Serena win marks return to script
2004-04-06 07:44:38 GMT (Reuters)
By Stephen Wood
NEW YORK, Apr 6 (Reuters) - Serena Williams was word perfect last week. She nailed her return to competition on the first take.
There was the raunchy wardrobe, immediately subject to censorship from across the Atlantic by Wimbledon officials.
There were demure waves and kisses to the Florida fans. There was a neat script and there was Williams in the starring role.
"I honestly didn't expect this," she said after winning the Nasdaq-100 Open title on her first outing in eight months.
Her good grace was welcome, but there was no need for it. The younger Williams sister -- sportswoman, socialite, actor, model, role model -- cannot suddenly fool us into thinking she is mortal.
A more appropriate insight was apparent in a teleconference interview she gave just days before she made her comeback from the knee surgery/acting/illness hiatus.
Told that most people would not be able to cope with a joint career in tennis and Hollywood, Serena replied: "I am not most people".
There have been times when such a comment might have produced an uproarious reaction from the media. This was not one of them.
Critics may still try to undermine the American by suggesting she would not have casting calls without the multi-million dollar tennis career. They forget the black, ghetto-born child worked harder than most to earn privileges.
Others will demand she continue to give back to the tennis community what it has given to her. Even in eight and a half years on the professional circuit she has already paid her dues.
Aged 22, Serena has earned the right to do whatever she likes and demand our respect for it.
If her quiet boast about the acting portfolio she is sending to producers is well-judged, she could indeed successfully alternate between shots and strokes.
The only worry for new sponsors Nike and the WTA Tour is that Serena might, justifiably, become bored with the lack of a challenge in the sport.
Her 50-minute demolition of Elena Dementieva in the Nasdaq final damaged much of what the WTA has been tirelessly promoting in the last few years -- an interesting women's game.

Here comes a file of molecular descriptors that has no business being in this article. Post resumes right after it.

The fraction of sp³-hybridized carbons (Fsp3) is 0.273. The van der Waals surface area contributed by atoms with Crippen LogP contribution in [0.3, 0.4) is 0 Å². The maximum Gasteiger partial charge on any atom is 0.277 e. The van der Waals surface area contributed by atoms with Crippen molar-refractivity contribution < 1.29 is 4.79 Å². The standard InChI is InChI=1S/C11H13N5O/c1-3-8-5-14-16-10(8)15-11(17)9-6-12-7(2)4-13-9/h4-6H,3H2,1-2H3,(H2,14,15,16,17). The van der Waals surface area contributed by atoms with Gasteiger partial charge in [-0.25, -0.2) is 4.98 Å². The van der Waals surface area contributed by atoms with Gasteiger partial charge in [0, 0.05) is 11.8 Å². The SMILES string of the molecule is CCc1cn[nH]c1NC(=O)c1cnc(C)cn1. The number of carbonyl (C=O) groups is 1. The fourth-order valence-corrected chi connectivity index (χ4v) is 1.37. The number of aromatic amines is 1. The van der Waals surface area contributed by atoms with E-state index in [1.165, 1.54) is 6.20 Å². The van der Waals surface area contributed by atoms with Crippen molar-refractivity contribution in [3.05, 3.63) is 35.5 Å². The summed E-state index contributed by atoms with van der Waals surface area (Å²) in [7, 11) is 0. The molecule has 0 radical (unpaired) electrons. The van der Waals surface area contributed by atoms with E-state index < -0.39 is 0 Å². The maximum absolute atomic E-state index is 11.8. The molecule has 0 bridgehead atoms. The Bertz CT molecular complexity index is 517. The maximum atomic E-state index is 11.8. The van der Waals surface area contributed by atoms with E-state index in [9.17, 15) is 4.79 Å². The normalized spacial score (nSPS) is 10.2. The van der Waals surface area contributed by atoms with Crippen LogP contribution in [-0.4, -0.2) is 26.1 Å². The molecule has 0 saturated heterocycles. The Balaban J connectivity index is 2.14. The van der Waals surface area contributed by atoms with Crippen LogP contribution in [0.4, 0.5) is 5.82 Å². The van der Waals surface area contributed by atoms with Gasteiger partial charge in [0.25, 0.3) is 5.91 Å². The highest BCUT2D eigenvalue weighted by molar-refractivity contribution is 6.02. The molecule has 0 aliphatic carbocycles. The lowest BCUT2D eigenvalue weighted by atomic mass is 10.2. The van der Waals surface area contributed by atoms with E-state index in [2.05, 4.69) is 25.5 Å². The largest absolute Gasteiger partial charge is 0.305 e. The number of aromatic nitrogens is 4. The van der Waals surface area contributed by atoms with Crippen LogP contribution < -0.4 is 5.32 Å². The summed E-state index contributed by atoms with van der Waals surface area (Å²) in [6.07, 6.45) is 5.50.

Serena, while not matching her form of six previous grand slam singles titles, was still untouchable.
After hearing her peers tell her how difficult it would be to win following such a lengthy absence, Serena could have been forgiven a hearty laugh.
The accepted wisdom is that world number one Justine Henin-Hardenne, absent last week, will give Williams's comeback a sense of perspective when they compete on the green clay of Amelia Island this week.
"I don't care who I play," said Williams. "(Right now) there's just so much I want to do better (on court)."
There is room for improvement this week, but defeat will not change the bigger picture: that Serena transcends the game in a way Henin-Hardenne does not.
All the WTA can do is hope that theirs is, at least, a worthwhile rivalry on court. The only other point of interest at Amelia Island this week is the return of 47-year-old Martina Navratilova to singles play.
Navratilova, winner of 167 singles titles, is the sort of figure Serena can strive to emulate.
"She keeps me motivated," said Williams. "When I'm 47 I hope I can be standing, let alone competing."
Nonsense. Modesty really does not suit Serena. She still has her face on the cover of magazines and the world at her feet. She is a remarkable individual with gifts most can only dream of and someone who, as long as she wishes, will be plenty influential in 2028.